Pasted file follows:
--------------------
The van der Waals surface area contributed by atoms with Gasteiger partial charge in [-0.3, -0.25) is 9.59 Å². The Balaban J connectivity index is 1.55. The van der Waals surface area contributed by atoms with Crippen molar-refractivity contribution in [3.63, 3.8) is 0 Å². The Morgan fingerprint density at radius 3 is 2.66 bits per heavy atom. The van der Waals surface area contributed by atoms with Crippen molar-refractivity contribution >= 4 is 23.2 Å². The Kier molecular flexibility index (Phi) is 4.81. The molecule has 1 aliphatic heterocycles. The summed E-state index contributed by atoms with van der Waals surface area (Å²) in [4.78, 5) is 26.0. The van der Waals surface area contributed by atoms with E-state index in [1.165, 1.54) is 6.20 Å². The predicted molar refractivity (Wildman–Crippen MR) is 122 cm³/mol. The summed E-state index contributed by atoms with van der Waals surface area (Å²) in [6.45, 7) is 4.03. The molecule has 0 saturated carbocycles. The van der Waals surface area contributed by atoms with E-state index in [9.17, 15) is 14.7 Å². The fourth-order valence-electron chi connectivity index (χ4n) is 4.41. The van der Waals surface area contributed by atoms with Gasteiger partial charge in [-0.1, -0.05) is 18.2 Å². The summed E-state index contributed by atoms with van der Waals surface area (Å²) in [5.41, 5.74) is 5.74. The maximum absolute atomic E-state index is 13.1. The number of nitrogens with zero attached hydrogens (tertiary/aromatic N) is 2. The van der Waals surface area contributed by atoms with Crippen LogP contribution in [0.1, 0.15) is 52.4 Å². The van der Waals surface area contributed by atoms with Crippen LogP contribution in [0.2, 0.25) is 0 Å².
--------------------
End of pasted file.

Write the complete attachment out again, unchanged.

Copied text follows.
The van der Waals surface area contributed by atoms with Gasteiger partial charge in [-0.3, -0.25) is 9.59 Å². The Balaban J connectivity index is 1.55. The van der Waals surface area contributed by atoms with Crippen molar-refractivity contribution in [3.63, 3.8) is 0 Å². The Morgan fingerprint density at radius 3 is 2.66 bits per heavy atom. The van der Waals surface area contributed by atoms with Crippen molar-refractivity contribution >= 4 is 23.2 Å². The Kier molecular flexibility index (Phi) is 4.81. The molecule has 1 aliphatic heterocycles. The summed E-state index contributed by atoms with van der Waals surface area (Å²) in [4.78, 5) is 26.0. The van der Waals surface area contributed by atoms with E-state index in [1.165, 1.54) is 6.20 Å². The predicted molar refractivity (Wildman–Crippen MR) is 122 cm³/mol. The summed E-state index contributed by atoms with van der Waals surface area (Å²) in [6.45, 7) is 4.03. The molecule has 0 saturated carbocycles. The van der Waals surface area contributed by atoms with E-state index in [9.17, 15) is 14.7 Å². The fourth-order valence-electron chi connectivity index (χ4n) is 4.41. The van der Waals surface area contributed by atoms with Gasteiger partial charge in [-0.1, -0.05) is 18.2 Å². The summed E-state index contributed by atoms with van der Waals surface area (Å²) in [5.41, 5.74) is 5.74. The maximum absolute atomic E-state index is 13.1. The number of nitrogens with zero attached hydrogens (tertiary/aromatic N) is 2. The van der Waals surface area contributed by atoms with Crippen LogP contribution in [0.1, 0.15) is 52.4 Å². The van der Waals surface area contributed by atoms with Crippen LogP contribution in [0.2, 0.25) is 0 Å².